As mentioned above, the amplitude of the sound is zero when the terminals Z, Y and X are all three at the binary value 0. By increasing the value of the digital number applied to these terminals Z, Y and X, the modified duty cycle of the rectangular signal at OUT causes the amplitude of the corresponding sound to increase logarithmically as indicated in the truth table I. As appears from the latter, five different non zero (C0=0) audio levels, i.e. corresponding to -24 dB, -18 dB, -12 dB, -6 dB and 0 dB respectively, can be provided. These five values, successively doubling the amplitude, correspond respectively to 0 bits for C1 to C4, C2 to C4, C3 and C4, C4 and none, i.e. 1 bits for C1 to C4.
Since the square wave SQ1 or SQ1' is chopped by the rectangular wave SE0, mixing products corresponding to the sum and to the difference of the fundamental frequencies or of their harmonics are created. However, because by definition a square wave only contains odd harmonics and the 32 kHz frequency of the chopping signal SE0 is an even harmonic of the 500 Hz to 16 kHz frequency of the square wave SQ1 or SQ1', these mixing products coincide with the odd harmonics and do not add unwanted mixing products to the frequency content of the spectrum of the square wave which correspond therefore to the spectrum of that of the output signal at terminal OUT.
Indeed, the chopper signal SE0 contains all the harmonics of the 32 kHz frequency including a DC component. Symbolically, one may write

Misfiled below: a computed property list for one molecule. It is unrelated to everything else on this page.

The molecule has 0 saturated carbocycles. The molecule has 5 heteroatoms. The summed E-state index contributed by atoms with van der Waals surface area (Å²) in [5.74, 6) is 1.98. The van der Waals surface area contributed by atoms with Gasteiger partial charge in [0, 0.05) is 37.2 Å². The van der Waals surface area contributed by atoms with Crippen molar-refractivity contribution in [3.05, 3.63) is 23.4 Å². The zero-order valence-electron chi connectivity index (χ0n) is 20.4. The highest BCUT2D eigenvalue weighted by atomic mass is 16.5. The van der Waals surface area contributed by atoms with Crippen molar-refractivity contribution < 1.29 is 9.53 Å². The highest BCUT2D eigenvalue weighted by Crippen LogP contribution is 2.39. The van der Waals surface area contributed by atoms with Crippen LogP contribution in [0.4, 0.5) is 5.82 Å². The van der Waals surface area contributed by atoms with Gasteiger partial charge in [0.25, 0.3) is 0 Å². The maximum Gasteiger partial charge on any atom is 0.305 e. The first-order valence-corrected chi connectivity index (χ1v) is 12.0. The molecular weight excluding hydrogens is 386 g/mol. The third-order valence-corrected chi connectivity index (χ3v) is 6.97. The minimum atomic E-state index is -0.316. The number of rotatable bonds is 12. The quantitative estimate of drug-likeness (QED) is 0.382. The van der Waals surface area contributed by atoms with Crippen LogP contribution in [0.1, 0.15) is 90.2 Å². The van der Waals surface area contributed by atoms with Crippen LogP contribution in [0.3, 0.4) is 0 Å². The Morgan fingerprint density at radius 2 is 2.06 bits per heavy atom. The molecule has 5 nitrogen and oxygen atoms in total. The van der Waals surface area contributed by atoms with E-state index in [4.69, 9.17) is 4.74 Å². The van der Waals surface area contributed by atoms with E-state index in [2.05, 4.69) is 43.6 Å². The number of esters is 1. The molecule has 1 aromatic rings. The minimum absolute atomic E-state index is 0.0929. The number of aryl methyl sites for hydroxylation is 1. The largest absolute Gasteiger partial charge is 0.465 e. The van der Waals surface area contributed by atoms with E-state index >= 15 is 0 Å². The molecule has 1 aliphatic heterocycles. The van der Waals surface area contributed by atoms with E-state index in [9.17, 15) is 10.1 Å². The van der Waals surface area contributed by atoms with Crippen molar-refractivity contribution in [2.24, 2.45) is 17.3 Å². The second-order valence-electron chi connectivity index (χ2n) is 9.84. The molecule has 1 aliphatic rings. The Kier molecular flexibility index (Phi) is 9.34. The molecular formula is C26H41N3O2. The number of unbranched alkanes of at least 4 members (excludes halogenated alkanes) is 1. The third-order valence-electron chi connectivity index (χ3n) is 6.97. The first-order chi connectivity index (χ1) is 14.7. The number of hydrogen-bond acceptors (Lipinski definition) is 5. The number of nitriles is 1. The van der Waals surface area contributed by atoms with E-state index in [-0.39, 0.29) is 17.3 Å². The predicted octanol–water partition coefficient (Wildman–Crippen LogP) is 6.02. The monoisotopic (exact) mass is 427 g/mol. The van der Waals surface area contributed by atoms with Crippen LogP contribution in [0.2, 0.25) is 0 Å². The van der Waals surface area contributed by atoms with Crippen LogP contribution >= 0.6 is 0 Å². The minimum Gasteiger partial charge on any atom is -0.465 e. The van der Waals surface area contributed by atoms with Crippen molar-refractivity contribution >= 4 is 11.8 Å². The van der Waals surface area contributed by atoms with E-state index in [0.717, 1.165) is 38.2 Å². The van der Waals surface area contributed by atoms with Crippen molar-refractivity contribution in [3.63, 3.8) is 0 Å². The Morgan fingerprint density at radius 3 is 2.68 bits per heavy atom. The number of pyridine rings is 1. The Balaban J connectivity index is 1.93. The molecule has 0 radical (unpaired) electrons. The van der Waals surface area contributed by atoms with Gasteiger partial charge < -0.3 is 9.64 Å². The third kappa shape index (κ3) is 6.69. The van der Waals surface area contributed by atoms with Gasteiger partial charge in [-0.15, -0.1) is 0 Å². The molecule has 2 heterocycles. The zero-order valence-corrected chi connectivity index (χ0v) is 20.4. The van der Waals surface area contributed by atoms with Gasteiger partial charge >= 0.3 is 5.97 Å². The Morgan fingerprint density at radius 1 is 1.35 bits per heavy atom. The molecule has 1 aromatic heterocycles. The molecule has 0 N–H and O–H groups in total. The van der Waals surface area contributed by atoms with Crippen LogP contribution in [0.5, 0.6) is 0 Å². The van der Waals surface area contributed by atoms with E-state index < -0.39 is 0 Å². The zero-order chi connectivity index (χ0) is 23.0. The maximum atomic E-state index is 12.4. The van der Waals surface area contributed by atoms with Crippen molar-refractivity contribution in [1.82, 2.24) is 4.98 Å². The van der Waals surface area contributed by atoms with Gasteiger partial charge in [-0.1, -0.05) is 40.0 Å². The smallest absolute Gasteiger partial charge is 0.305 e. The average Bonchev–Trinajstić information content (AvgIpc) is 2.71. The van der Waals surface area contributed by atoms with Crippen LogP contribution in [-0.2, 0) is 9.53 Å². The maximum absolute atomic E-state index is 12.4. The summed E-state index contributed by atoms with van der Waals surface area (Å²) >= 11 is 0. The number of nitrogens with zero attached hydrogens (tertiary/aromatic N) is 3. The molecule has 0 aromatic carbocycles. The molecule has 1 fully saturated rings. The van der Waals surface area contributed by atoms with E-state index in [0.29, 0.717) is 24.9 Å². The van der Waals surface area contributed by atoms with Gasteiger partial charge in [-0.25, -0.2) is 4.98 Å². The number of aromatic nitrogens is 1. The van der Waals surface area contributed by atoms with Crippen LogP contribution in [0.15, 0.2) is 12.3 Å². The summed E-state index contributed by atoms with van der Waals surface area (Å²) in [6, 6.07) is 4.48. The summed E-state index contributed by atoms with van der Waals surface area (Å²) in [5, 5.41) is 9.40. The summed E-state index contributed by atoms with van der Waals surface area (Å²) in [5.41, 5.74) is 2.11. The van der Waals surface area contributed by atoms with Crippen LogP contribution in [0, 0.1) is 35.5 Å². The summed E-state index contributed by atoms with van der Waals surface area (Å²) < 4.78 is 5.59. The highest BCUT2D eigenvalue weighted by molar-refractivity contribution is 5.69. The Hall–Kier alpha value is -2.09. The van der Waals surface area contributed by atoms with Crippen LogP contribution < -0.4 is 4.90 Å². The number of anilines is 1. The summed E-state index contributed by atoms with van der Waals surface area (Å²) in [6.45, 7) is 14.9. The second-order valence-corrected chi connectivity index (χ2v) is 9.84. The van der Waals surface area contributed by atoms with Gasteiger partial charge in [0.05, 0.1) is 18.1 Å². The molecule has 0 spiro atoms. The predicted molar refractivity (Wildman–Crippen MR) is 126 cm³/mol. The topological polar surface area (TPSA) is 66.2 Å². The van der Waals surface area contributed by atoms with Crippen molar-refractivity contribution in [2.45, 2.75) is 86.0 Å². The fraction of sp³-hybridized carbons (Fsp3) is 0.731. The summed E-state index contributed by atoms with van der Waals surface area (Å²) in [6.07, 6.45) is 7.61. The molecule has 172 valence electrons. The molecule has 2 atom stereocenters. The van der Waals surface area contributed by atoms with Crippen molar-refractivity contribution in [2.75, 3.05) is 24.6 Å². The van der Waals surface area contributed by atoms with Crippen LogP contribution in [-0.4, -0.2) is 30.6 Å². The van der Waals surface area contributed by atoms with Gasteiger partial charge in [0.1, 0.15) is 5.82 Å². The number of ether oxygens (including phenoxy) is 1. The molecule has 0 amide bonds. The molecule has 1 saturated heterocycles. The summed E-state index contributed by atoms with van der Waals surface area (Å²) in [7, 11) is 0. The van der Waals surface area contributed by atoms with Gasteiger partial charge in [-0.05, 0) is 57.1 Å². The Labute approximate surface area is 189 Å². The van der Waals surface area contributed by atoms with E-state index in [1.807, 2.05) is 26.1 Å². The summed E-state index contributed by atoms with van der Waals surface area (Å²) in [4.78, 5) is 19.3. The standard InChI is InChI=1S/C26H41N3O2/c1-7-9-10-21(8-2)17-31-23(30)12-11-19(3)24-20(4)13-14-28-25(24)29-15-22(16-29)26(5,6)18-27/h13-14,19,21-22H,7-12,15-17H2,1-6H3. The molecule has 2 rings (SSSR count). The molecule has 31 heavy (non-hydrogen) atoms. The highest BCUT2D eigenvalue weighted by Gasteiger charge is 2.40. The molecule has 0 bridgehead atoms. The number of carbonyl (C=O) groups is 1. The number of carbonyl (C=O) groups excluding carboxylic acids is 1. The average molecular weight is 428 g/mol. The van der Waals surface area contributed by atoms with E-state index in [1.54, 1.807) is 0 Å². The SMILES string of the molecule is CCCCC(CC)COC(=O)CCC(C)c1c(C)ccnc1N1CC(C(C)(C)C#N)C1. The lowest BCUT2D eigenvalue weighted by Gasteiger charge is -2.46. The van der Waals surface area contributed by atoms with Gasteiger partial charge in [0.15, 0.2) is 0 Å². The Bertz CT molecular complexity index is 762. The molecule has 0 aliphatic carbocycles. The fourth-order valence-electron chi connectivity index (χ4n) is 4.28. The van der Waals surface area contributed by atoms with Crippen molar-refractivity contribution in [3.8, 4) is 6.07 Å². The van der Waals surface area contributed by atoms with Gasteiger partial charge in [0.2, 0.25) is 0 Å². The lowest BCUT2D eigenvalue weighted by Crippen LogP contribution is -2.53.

SE0=ΣAi ·sin (i·2πf1 +φi)
where Ai is the amplitude, φi the phase, f1 the 32 kHz frequency and i a variable taking integral values from zero to infinity. On the other hand and as indicated above, the square wave SQ1 has a fundamental frequency f0 which is equal to the frequency f1 divided by 2 and by N, an integer larger or equal to 1 and smaller or equal to 32. One may write
SQ1=ΣBj ·sin [(2j+1)·2πf0 +φj ]
where Bj is the amplitude, φj the phase, f0 the frequency and j a variable taking integral values from zero to infinity.
By multiplying SE0 and SQ1 one obtains an output signal with frequencies which are the sum and the difference of all the possible harmonics of SE0 and SQ1. These frequencies f are equal to
and thus are all odd harmonics of the fundamental frequency f0. For this reason, no unwanted harmonic is generated.
While the principles of the invention have been described above in connection with specific apparatus, it is to be clearly understood that this description is made only by way of example and not as a limitation on the scope of the invention.